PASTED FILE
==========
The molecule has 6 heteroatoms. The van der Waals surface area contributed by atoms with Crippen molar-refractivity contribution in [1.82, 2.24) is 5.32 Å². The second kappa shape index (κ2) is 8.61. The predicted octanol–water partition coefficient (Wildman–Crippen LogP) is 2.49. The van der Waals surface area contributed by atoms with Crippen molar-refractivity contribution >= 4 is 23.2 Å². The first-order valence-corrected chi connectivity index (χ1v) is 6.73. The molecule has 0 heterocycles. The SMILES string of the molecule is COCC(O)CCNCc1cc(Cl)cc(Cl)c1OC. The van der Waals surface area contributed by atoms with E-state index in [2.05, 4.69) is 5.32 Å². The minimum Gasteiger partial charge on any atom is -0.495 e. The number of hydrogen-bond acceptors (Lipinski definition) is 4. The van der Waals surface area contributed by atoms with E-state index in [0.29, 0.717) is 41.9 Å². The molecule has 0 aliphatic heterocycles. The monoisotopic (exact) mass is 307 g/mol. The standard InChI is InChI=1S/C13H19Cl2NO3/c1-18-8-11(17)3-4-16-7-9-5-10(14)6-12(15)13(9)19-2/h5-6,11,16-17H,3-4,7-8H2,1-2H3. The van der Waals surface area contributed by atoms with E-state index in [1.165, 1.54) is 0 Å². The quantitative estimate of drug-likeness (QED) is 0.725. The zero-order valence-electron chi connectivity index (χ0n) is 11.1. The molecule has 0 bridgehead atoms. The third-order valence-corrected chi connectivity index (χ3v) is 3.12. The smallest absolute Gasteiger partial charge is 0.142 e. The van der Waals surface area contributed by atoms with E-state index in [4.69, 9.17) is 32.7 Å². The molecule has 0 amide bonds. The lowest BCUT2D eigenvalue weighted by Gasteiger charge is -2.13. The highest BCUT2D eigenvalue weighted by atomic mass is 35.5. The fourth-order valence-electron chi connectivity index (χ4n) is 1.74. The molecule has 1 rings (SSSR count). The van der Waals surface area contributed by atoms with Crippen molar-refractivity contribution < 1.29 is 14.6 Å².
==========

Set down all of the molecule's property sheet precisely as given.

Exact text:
The molecule has 6 heteroatoms. The van der Waals surface area contributed by atoms with Crippen molar-refractivity contribution in [1.82, 2.24) is 5.32 Å². The second kappa shape index (κ2) is 8.61. The predicted octanol–water partition coefficient (Wildman–Crippen LogP) is 2.49. The van der Waals surface area contributed by atoms with Crippen molar-refractivity contribution >= 4 is 23.2 Å². The first-order valence-corrected chi connectivity index (χ1v) is 6.73. The molecule has 0 heterocycles. The SMILES string of the molecule is COCC(O)CCNCc1cc(Cl)cc(Cl)c1OC. The van der Waals surface area contributed by atoms with E-state index in [2.05, 4.69) is 5.32 Å². The minimum Gasteiger partial charge on any atom is -0.495 e. The number of hydrogen-bond acceptors (Lipinski definition) is 4. The van der Waals surface area contributed by atoms with E-state index in [0.29, 0.717) is 41.9 Å². The molecule has 0 aliphatic heterocycles. The monoisotopic (exact) mass is 307 g/mol. The standard InChI is InChI=1S/C13H19Cl2NO3/c1-18-8-11(17)3-4-16-7-9-5-10(14)6-12(15)13(9)19-2/h5-6,11,16-17H,3-4,7-8H2,1-2H3. The van der Waals surface area contributed by atoms with E-state index in [1.165, 1.54) is 0 Å². The quantitative estimate of drug-likeness (QED) is 0.725. The zero-order valence-electron chi connectivity index (χ0n) is 11.1. The molecule has 0 bridgehead atoms. The third-order valence-corrected chi connectivity index (χ3v) is 3.12. The smallest absolute Gasteiger partial charge is 0.142 e. The van der Waals surface area contributed by atoms with E-state index in [4.69, 9.17) is 32.7 Å². The molecule has 0 amide bonds. The lowest BCUT2D eigenvalue weighted by Gasteiger charge is -2.13. The highest BCUT2D eigenvalue weighted by atomic mass is 35.5. The fourth-order valence-electron chi connectivity index (χ4n) is 1.74. The molecule has 1 rings (SSSR count). The van der Waals surface area contributed by atoms with Crippen molar-refractivity contribution < 1.29 is 14.6 Å².